AUDIE CORNISH, HOST:
If you've traveled outside the U.S. recently or sent your American-made products abroad, you've probably noticed the dollar is getting stronger. As NPR's John Ydstie reports, the stronger dollar is the sign of a healthier U.S. economy. But it also has the potential to erode growth.
JOHN YDSTIE, BYLINE: There are a number of factors behind the dollar's rise, says economist Jens Nordvig, a currency expert at Nomura Securities. The main one is the health of the U.S. economy.
JENS NORDVIG: When you compare the U.S. economy to the rest of the world, you really have a situation where there's a pretty dramatic outperformance of U.S. growth relative European growth, Japanese growth or global growth in general.
YDSTIE: But former IMF Chief Economist Simon Johnson emphasizes it is relative. The dollar is being measured against the currencies of other countries.
SIMON JOHNSON: It's a lot, also, about problems elsewhere in the world, including in the euro area and including in Japan, but also in emerging markets.
YDSTIE: Europe and Japan are both struggling to grow at all. The dollar's value has risen about 15 percent relative to their currencies, the euro and the yen, just since the summer. Nordvig says there are a number of channels through which the dollar is pushed up. One is driven by global investors who want to share in the gains the U.S. economy is making.
NORDVIG: That can be foreign companies buying U.S. companies. We call it foreign direct investment. That flow has picked up over the last 12 months.
YDSTIE: Global investors can also decide to buy individual U.S. stocks. But to do both of those things requires them to buy dollars to make those purchases. The greater demand drives up the dollar's value. The dollar's value is also pushed up by the prospect of higher interest rates on U.S. government bonds. Of course, the Federal Reserve has signaled it will begin pushing up rates around the middle of this year. But even now, Nordvig says, the returns on U.S. 10-year bonds are four times that of comparable German bonds.
NORDVIG: And that's obviously something that European investors are looking at and global investors are looking at. And they are making transfers out European investments and into U.S. investments.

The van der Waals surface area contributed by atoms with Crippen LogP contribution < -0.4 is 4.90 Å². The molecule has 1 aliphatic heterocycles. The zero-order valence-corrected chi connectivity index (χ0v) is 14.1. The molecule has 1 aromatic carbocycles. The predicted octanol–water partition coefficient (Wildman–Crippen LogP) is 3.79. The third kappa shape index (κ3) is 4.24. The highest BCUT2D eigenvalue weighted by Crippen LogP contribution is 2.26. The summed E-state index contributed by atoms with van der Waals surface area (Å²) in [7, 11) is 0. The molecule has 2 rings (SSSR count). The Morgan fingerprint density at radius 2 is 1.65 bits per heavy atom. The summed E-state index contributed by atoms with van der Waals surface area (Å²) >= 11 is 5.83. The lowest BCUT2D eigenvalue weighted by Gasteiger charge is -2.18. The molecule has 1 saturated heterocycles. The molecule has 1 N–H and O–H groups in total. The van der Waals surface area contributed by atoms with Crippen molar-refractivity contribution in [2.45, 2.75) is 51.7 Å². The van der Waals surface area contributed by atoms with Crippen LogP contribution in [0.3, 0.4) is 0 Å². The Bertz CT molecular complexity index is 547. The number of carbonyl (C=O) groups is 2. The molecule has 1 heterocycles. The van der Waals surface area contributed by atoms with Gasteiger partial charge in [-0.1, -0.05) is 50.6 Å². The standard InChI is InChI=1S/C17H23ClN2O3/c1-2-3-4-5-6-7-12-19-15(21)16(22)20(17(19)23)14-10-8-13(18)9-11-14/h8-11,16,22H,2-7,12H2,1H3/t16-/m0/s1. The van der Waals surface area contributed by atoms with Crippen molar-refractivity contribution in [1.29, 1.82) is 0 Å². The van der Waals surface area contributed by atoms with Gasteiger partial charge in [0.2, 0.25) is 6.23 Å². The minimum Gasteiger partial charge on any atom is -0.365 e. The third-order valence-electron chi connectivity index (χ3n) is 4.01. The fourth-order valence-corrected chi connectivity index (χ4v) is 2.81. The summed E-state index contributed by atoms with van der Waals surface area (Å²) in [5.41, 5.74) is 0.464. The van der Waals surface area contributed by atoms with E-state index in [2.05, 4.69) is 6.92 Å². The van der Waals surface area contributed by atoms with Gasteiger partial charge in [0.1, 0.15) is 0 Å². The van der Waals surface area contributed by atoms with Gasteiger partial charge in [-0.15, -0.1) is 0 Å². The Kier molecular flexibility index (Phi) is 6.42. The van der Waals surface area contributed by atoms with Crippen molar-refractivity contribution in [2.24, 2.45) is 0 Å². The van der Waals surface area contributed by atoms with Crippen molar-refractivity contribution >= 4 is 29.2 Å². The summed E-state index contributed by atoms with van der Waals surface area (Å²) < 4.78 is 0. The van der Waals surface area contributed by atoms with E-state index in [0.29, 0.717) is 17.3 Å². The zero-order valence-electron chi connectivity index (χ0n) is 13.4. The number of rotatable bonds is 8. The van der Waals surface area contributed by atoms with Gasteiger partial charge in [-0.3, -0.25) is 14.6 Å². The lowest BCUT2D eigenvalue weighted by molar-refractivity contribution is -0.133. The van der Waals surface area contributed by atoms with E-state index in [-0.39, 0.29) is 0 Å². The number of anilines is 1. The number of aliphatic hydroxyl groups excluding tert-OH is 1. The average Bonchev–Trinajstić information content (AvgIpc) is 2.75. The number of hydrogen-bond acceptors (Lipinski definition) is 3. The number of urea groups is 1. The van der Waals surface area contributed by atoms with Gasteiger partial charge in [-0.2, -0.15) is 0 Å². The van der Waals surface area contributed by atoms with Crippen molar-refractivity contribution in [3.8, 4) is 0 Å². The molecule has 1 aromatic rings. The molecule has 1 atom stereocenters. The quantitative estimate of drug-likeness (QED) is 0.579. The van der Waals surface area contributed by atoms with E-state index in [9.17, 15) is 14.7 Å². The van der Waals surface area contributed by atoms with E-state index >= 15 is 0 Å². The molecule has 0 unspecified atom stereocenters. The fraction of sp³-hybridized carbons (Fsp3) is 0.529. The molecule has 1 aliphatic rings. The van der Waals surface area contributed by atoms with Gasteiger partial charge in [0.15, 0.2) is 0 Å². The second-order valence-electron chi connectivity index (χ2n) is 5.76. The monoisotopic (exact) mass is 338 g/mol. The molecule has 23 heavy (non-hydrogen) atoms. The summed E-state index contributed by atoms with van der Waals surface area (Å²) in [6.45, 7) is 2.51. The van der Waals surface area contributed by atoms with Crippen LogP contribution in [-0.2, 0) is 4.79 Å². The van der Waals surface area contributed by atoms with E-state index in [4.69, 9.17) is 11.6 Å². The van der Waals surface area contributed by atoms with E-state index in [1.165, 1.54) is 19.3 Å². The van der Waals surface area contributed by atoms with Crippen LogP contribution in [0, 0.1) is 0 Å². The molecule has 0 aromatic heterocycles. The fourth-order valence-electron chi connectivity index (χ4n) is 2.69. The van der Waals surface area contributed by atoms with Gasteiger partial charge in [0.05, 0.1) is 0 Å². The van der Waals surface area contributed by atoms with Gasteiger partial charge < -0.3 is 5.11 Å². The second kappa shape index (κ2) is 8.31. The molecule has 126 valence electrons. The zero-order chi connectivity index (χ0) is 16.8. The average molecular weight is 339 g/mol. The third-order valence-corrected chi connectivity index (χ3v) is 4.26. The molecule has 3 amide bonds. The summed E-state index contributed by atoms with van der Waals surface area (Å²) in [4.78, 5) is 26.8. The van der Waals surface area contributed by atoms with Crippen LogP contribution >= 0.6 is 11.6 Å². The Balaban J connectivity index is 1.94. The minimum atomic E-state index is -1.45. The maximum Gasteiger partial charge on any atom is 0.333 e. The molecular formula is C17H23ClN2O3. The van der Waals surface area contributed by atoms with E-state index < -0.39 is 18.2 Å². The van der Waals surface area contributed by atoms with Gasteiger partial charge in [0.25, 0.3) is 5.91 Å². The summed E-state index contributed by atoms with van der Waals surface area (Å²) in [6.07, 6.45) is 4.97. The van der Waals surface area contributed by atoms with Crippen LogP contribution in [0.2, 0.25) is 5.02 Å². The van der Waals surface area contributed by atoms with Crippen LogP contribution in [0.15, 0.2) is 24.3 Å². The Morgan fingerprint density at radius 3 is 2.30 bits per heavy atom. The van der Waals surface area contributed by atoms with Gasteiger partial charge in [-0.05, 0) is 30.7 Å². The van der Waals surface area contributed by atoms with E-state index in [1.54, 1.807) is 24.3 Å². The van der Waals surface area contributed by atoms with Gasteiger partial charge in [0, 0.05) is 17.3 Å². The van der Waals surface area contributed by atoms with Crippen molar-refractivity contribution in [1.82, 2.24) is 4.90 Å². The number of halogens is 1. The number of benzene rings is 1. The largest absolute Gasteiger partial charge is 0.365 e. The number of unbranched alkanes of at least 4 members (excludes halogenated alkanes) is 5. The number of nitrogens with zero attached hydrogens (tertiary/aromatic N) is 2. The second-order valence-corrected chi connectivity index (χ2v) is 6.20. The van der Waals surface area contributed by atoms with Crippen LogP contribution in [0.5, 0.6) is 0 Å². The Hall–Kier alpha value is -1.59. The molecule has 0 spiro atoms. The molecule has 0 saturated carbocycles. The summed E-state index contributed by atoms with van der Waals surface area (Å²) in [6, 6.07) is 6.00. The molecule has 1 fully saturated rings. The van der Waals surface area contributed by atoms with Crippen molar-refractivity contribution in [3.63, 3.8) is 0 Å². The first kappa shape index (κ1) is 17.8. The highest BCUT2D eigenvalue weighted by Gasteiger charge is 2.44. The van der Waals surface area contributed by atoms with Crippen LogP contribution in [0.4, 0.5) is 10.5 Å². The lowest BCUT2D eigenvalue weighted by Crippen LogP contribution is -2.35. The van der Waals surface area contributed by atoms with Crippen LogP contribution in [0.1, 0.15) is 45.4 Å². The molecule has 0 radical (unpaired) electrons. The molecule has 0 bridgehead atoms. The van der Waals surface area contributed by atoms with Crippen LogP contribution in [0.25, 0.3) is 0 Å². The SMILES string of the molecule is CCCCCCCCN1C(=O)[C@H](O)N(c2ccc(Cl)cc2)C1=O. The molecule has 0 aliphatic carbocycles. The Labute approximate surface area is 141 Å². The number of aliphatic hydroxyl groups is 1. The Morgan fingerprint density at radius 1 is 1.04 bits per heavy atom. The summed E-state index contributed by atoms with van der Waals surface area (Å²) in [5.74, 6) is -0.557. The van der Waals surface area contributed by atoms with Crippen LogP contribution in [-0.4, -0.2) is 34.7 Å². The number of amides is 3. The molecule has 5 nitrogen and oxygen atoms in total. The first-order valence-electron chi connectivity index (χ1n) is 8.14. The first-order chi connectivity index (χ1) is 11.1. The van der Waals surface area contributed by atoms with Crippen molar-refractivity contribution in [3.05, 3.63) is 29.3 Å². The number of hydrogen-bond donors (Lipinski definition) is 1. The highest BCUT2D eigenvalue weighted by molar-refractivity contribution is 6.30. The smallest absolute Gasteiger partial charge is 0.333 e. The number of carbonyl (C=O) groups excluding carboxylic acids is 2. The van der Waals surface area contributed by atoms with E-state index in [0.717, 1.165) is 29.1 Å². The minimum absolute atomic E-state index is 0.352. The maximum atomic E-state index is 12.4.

YDSTIE: The stronger dollar is good news for U.S. travelers, whose dollars buy more in foreign countries, and it means U.S. consumers can purchase imported products more cheaply, from French wine to South Korean TVs to foreign oil. The stronger dollar puts downward pressure on global oil prices, though it's a minor factor in oil's current fall. But Simon Johnson, who's now a professor at MIT, says the stronger dollar can hurt some Americans.
JOHNSON: If you're exporting from the U.S. manufacturing, for example, and your costs are in dollars, then it's become harder to export - all your products are more expensive in foreign currencies.
DYKE MESSINGER: We're just beginning to see our customers mention it.
YDSTIE: That's Dyke Messinger, whose company manufactures machines that make curbs and gutters. The company, called Power Curbers, is based in Salisbury, North Carolina.
MESSINGER: Our German, European competitors, their prices may be slightly more favorable than it was. It really hadn't been a factor, but now people are going to notice. And so we're having to adjust a little bit.
YDSTIE: For now, Messinger says, the strengthening U.S. market for his product is offsetting any difficulty the stronger dollar is causing in the export market, so the trade-off is worth it. But if the dollar strengthened another 15 percent, Messinger says it could start to bite. Jens Nordvig does not expect that to happen this year, but he does expect the strong growth trend in the U.S. to continue.
NORDVIG: We have some headwinds that the dollar being stronger is going to be negative for some specific companies that export a lot. But I think the positives outweigh the negatives.
YDSTIE: Those positives include an improving jobs market, falling energy prices and more optimistic consumers. John Ydstie, NPR News, Washington.
NPR transcripts are created on a rush deadline by Verb8tm, Inc., an NPR contractor, and produced using a proprietary transcription process developed with NPR. This text may not be in its final form and may be updated or revised in the future. Accuracy and availability may vary. The authoritative record of NPR’s programming is the audio record.